Computerworld: Business Video: Make Mine Searchable
Corporate America's use of video will only grow, which makes it more important to allow end users to find exactly what they need.
For some enterprises, online video has become a vital tool for training, security, sales, marketing and other functions. And along with that growth in the use of video comes increased demand for users to be able to find exactly what they need.
Video search technology enables users to find specific videos, or to search within videos for key words and phrases spoken in a presentation, text such as subject titles and subtitles, particular people or topics and other content.
In an August 2009 survey of 210 corporate IT and business professionals by research firm IDC, almost 45% of the respondents said that they already publish videos on their public-facing Web sites and another 16% said that they plan to do so.
And in a May 2010 poll (download PDF) of 2,412 consumers by media and communications consultancy Frank N. Magid Associates Inc., half of the respondents said that they watch online video at least once a week, up from 43% in 2009. Although short-form videos, including those on YouTube, are the most popular content for online viewing, some 40% of the respondents said that they watch either full-length TV shows or movies online.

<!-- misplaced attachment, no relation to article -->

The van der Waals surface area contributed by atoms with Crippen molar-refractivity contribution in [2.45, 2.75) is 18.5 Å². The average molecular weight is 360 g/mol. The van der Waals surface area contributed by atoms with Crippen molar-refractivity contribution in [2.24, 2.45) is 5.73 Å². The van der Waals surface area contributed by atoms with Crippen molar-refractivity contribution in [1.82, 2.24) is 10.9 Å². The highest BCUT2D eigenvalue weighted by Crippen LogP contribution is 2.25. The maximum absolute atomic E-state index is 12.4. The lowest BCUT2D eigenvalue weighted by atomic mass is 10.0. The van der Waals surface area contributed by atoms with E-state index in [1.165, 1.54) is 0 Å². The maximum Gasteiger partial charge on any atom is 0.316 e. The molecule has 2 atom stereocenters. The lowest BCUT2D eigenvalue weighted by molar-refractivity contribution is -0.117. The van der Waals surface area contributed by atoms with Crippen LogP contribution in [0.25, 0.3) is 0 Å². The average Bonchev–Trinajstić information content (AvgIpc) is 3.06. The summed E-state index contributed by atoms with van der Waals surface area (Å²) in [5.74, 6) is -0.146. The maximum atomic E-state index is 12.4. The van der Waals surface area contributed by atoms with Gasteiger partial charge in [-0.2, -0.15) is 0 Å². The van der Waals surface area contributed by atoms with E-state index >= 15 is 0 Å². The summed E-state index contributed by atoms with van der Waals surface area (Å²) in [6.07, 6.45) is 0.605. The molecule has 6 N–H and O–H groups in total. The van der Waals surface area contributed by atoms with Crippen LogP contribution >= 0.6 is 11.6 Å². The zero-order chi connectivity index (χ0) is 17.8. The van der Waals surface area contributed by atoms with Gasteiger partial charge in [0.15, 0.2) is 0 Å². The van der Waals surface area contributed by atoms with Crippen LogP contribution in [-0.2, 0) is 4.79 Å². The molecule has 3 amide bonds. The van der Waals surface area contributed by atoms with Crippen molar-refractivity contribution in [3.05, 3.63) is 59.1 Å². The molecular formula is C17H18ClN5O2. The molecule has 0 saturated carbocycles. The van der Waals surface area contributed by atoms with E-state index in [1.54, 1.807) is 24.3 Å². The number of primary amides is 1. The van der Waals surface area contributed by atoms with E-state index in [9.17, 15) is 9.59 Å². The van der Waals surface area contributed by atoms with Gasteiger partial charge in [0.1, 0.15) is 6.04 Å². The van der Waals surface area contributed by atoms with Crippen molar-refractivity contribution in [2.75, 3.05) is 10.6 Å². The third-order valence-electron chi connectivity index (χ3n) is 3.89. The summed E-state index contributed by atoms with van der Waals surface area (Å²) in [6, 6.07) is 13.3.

"In the corporate world it's not uncommon for a video to be an hour long, and you want to be able to jump to the 10 minutes that you really want to watch" rather than sit through the entire 60 minutes, says Dan Rayburn, an analyst at research and consulting firm Frost & Sullivan in New York. Searchable video "allows you to consume more content a lot faster; it's lot more targeted," Rayburn says. And that, in turn, translates into improved productivity.
Further, he says, a big part of managing video is making it possible to search for specific content.
Susan Feldman, an analyst at IDC in Framingham, Mass., says, "Just like presentations, images and video contain enterprise information that can be used and reused for marketing and messaging."
Although video search functionality will likely prove to be an increasingly important corporate tool, it can be expensive and challenging to set up a system that's capable of reliably searching through video.
Video's security uses
Companies are discovering a variety of ways to make use of searchable videos. Hilton Americas, for example, uses the technology to improve security and customer service at its hotels. In November 2009, the hospitality company deployed technology from San Francisco-based 3VR Security Inc. that makes raw video searchable. With 3VR's SmartRecorder system, Hilton can search video to find lost luggage, identify license plates in hotel parking lots and reduce employee time theft, among other things.